Why Justin Trudeau’s reported 'Kokanee Grope' really matters - Macleans.ca

Why Justin Trudeau’s reported ‘Kokanee Grope’ really matters

Anne Kingston: The prime minister’s woefully inadequate response ‘detonates his credibility as an authority on sexual assault’

by

Prime Minister Justin Trudeau speaks with the media on Parliament Hill in Ottawa, Ontario on June 13, 2018. (Photo by Lars Hagberg / AFP) (Photo credit should read LARS HAGBERG/AFP/Getty Images)

Justin Trudeau’s reported “Kokanee Grope,” an allegation dating back 18 years, has unleashed the sort of polarized debate now routine as we grapple with the complexities and nuances raised by #MeToo. Some see it as a non-story; others a witch hunt overblown for partisan reasons; some say that it smacks of hypocrisy on Trudeau’s part. But it’s possible to believe that a political career should not be in tatters because of a single, two-decades-old allegation and also that the “Kokanee Grope” story is important. It matters not only because touching someone without consent is bad, disrespectful and potentially criminal behaviour. It warrants attention because Trudeau’s woefully inadequate 2018 response detonates his credibility as an authority on sexual assault sensitivity and awareness, and raises questions about his perceived privilege.

The facts are these: in August 2000, Trudeau was the subject of an editorial in the Creston Valley Advance, a local B.C. paper. The former prime minister’s son—then a 28-year-old high school teacher two months from delivering a stirring eulogy at his father’s funeral—was upbraided for reportedly touching one of the paper’s female reporters (“groped”  and “inappropriate handling,” according to the paper) at the Kokanee Summit, a music festival. Trudeau apologized “a day late” to the unnamed journalist, the editorial stated, who was also reporting for the National Post and Vancouver Sun. Trudeau is quoted: “I’m sorry. If I had known you were reporting for a national paper I would never have been so forward.”

Trudeau’s response, words he’s never disputed, reflect the power dynamics that routinely underline encounters later written off as “forward.” Maybe Trudeau was trying to be funny. But his words also suggest that touching a woman in a manner that bothered her would have been okay if she’d only been a reporter for some Podunk paper. The editorial picked up on this: “It’s not a rare incident to have a young reporter, especially a female working for a small community newspaper, be considered an underling to their ‘more predominant’ associates and blatantly disrespected because of it.” Trudeau’s quasi-apology also bristles with awareness of his image on the national stage. An unseemly mention in the Creston Valley Advance is one thing, in the National Post another.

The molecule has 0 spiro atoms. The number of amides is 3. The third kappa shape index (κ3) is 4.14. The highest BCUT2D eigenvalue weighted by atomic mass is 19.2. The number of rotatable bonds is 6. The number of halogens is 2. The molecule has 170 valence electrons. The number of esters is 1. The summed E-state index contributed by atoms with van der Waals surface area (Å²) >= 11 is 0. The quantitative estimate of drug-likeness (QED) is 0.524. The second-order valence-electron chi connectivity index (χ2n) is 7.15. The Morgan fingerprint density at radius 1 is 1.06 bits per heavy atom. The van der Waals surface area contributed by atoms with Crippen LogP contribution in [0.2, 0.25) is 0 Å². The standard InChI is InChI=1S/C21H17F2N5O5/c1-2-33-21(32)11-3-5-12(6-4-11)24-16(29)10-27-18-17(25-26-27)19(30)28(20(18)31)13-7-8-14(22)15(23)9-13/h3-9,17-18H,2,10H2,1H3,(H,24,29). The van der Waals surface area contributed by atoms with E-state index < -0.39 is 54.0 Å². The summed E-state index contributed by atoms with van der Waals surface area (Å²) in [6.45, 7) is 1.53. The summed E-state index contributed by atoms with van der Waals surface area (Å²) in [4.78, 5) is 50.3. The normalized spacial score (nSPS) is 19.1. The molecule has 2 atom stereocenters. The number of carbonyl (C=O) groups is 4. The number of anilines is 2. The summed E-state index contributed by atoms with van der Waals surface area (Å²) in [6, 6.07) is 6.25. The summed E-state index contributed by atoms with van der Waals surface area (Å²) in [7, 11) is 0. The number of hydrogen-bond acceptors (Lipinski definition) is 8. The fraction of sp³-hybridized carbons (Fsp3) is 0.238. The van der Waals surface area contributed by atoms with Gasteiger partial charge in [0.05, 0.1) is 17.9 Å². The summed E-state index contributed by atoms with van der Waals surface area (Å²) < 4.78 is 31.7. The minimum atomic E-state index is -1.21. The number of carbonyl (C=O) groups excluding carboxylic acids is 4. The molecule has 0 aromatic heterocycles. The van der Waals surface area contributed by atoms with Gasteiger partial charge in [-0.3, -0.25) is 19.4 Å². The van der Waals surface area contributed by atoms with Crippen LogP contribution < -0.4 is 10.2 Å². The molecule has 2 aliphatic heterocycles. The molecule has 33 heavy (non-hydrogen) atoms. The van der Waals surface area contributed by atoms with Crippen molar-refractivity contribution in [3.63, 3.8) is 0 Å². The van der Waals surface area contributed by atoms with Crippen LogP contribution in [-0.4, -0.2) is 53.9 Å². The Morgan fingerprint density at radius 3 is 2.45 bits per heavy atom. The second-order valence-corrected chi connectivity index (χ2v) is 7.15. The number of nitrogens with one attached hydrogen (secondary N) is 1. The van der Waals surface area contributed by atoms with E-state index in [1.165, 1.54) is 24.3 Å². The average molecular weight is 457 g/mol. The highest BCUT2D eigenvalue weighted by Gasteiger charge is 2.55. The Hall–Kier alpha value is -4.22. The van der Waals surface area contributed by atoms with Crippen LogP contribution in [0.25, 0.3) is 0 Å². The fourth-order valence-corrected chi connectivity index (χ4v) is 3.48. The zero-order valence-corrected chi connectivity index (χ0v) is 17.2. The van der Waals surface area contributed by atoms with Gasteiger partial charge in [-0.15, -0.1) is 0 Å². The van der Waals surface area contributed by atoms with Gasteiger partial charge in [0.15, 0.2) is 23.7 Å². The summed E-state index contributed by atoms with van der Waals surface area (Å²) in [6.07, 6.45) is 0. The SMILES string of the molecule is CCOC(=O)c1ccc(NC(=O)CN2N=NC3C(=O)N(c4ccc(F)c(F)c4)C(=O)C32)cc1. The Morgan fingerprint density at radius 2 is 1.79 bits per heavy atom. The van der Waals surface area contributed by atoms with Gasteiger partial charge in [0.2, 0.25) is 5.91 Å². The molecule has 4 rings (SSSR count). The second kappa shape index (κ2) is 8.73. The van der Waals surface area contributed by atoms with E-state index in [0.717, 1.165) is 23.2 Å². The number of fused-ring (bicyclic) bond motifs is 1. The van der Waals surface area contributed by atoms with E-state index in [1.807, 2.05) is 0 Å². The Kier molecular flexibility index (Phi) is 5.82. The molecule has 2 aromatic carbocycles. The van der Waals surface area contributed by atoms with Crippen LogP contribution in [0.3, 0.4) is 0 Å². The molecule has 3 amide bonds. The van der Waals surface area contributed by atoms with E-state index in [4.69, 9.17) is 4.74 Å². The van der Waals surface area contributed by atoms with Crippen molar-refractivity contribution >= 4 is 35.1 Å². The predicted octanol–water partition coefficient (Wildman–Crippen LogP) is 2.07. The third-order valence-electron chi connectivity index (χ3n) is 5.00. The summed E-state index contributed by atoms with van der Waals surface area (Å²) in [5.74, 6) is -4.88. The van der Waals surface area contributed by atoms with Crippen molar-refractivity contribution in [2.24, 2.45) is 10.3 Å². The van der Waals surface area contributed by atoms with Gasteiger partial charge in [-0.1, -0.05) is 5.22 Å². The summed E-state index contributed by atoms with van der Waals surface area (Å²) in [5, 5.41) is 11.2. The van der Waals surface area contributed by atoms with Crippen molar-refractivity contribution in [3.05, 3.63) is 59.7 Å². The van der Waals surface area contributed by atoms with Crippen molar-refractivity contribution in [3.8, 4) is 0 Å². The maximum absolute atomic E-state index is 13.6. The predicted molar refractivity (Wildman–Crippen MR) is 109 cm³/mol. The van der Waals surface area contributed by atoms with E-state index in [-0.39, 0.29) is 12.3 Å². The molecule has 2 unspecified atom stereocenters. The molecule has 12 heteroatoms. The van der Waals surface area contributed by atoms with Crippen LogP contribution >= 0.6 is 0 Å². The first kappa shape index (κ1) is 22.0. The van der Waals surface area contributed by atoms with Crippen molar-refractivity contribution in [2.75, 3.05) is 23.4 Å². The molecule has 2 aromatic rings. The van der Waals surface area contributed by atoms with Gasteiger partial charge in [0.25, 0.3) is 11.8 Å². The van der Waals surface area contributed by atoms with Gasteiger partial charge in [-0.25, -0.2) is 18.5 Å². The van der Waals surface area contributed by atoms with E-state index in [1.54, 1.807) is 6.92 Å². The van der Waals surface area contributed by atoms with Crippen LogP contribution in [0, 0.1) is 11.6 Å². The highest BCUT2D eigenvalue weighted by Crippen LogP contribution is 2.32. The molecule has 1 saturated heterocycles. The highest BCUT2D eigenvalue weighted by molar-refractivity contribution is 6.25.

The story lay fallow for close to two decades as Trudeau ascended to the country’s top office. No surprise there. Anyone who stumbled on it pre-#MeToo would see an isolated case reported in a low-profile outlet: then and now, such allegations are only taken seriously if more than one woman (ideally at least a half dozen) come forward. There’s also human psychology at play: Trudeau’s image in the mass media over the years has been “dreamboat,” not “creep.” After #MeToo exploded, however, it was open season on past behaviour. And no one was leading that rallying cry more than Canada’s self-declared feminist PM who’d declared a zero-tolerance policy for sexual harassment, assault and misbehaviour.

“There is no context in which someone doesn’t have responsibility for things they’ve done in the past,” Trudeau told CBC News last January. In that interview, the PM expressed confidence no one could accuse him of the kinds of behaviours that brought down several high-profile politicians. “I’ve been very, very careful all my life to be thoughtful, to be respectful of people’s space and people’s headspace as well,” he said, a comment that suggests he’d either forgotten that long-ago apology or believed it would never come back to bite him. Trudeau highlighted his activism against sexual assault; he was one of the first male facilitators at the sexual assault centre at McGill students’ society, he boasted. There, he said, he led “conversations—sometimes very difficult ones—on the issues of consent, communications, accountability, power dynamics.”

The 2000 editorial rose from the archives last April when the satiric gossip magazine Frank ran a compare-and-contrast between it and Trudeau’s statements about sexual assault, calling out hypocrisy. No one paid any heed until a series of stories referencing the “grope” appeared in Buzzfeed, the Toronto Sun, Breitbart News and the New York Times.
The Times’ report addressed the much-circulated belief that the 18-year-old editorial was recycled on right-wing outlets as part of a  bid to embarrass the PM before the G7 summit: “Coincidence? Maybe, maybe not,” it concluded.